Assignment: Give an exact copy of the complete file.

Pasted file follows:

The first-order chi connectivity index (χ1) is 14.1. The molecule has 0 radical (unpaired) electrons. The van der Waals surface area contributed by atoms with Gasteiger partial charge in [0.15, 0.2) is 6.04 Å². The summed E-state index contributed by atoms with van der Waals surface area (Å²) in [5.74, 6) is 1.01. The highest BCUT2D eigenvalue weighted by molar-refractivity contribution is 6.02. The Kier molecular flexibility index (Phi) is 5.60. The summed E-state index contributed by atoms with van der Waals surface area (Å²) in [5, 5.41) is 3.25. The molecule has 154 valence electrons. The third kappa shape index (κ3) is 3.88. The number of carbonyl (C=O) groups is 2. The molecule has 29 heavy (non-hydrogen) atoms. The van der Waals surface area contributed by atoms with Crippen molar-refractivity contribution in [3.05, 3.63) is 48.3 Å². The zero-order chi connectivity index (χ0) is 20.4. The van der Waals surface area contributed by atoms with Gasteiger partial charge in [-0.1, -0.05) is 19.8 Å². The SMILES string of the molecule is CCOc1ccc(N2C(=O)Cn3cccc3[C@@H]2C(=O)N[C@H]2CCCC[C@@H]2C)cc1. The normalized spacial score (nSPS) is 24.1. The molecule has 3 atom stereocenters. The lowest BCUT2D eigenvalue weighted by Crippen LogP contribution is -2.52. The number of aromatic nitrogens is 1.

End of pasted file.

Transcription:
The first-order chi connectivity index (χ1) is 14.1. The molecule has 0 radical (unpaired) electrons. The van der Waals surface area contributed by atoms with Gasteiger partial charge in [0.15, 0.2) is 6.04 Å². The summed E-state index contributed by atoms with van der Waals surface area (Å²) in [5.74, 6) is 1.01. The highest BCUT2D eigenvalue weighted by molar-refractivity contribution is 6.02. The Kier molecular flexibility index (Phi) is 5.60. The summed E-state index contributed by atoms with van der Waals surface area (Å²) in [5, 5.41) is 3.25. The molecule has 154 valence electrons. The third kappa shape index (κ3) is 3.88. The number of carbonyl (C=O) groups is 2. The molecule has 29 heavy (non-hydrogen) atoms. The van der Waals surface area contributed by atoms with Crippen molar-refractivity contribution in [3.05, 3.63) is 48.3 Å². The zero-order chi connectivity index (χ0) is 20.4. The van der Waals surface area contributed by atoms with Gasteiger partial charge in [-0.1, -0.05) is 19.8 Å². The SMILES string of the molecule is CCOc1ccc(N2C(=O)Cn3cccc3[C@@H]2C(=O)N[C@H]2CCCC[C@@H]2C)cc1. The normalized spacial score (nSPS) is 24.1. The molecule has 3 atom stereocenters. The lowest BCUT2D eigenvalue weighted by Crippen LogP contribution is -2.52. The number of aromatic nitrogens is 1.